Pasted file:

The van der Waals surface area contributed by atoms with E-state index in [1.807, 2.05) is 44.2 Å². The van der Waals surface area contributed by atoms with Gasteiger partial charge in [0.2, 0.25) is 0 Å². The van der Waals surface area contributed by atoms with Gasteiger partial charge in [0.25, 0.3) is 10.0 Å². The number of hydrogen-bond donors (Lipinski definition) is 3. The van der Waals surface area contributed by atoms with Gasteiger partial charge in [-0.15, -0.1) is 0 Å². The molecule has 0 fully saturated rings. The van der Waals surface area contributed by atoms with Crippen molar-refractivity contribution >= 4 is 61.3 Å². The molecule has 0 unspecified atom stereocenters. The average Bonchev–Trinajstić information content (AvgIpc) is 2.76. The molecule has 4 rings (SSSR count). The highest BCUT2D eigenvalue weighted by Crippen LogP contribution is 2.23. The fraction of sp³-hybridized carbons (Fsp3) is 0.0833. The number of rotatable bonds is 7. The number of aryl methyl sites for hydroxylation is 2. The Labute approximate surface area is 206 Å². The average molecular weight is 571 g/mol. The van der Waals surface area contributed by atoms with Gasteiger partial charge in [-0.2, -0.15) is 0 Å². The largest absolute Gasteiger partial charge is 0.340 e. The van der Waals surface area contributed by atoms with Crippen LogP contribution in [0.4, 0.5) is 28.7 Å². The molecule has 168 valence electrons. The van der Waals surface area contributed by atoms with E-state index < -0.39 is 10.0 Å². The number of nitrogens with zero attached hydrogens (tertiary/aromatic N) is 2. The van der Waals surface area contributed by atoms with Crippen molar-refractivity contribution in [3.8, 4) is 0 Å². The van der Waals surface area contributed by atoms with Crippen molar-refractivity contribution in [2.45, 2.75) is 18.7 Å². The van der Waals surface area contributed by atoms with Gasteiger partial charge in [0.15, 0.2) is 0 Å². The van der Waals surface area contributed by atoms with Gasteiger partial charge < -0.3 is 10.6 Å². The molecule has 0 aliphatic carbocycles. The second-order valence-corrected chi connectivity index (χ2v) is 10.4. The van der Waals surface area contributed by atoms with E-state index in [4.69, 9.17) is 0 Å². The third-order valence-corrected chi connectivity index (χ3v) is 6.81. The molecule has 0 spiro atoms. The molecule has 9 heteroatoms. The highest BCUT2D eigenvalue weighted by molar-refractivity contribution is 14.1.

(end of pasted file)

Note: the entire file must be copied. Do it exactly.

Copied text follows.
The van der Waals surface area contributed by atoms with E-state index in [1.807, 2.05) is 44.2 Å². The van der Waals surface area contributed by atoms with Gasteiger partial charge in [0.2, 0.25) is 0 Å². The van der Waals surface area contributed by atoms with Gasteiger partial charge in [0.25, 0.3) is 10.0 Å². The number of hydrogen-bond donors (Lipinski definition) is 3. The van der Waals surface area contributed by atoms with Gasteiger partial charge in [-0.15, -0.1) is 0 Å². The molecule has 0 fully saturated rings. The van der Waals surface area contributed by atoms with Crippen molar-refractivity contribution >= 4 is 61.3 Å². The molecule has 0 unspecified atom stereocenters. The average Bonchev–Trinajstić information content (AvgIpc) is 2.76. The molecule has 4 rings (SSSR count). The highest BCUT2D eigenvalue weighted by Crippen LogP contribution is 2.23. The fraction of sp³-hybridized carbons (Fsp3) is 0.0833. The number of rotatable bonds is 7. The number of aryl methyl sites for hydroxylation is 2. The Labute approximate surface area is 206 Å². The average molecular weight is 571 g/mol. The van der Waals surface area contributed by atoms with Gasteiger partial charge in [-0.2, -0.15) is 0 Å². The largest absolute Gasteiger partial charge is 0.340 e. The van der Waals surface area contributed by atoms with Crippen LogP contribution in [0.4, 0.5) is 28.7 Å². The molecule has 168 valence electrons. The van der Waals surface area contributed by atoms with E-state index < -0.39 is 10.0 Å². The number of nitrogens with zero attached hydrogens (tertiary/aromatic N) is 2. The van der Waals surface area contributed by atoms with Crippen molar-refractivity contribution in [3.8, 4) is 0 Å². The van der Waals surface area contributed by atoms with Crippen molar-refractivity contribution in [2.45, 2.75) is 18.7 Å². The van der Waals surface area contributed by atoms with Gasteiger partial charge in [0.15, 0.2) is 0 Å². The van der Waals surface area contributed by atoms with Gasteiger partial charge < -0.3 is 10.6 Å². The molecule has 0 aliphatic carbocycles. The second-order valence-corrected chi connectivity index (χ2v) is 10.4. The van der Waals surface area contributed by atoms with E-state index in [4.69, 9.17) is 0 Å². The third-order valence-corrected chi connectivity index (χ3v) is 6.81. The molecule has 0 spiro atoms. The molecule has 9 heteroatoms. The highest BCUT2D eigenvalue weighted by molar-refractivity contribution is 14.1.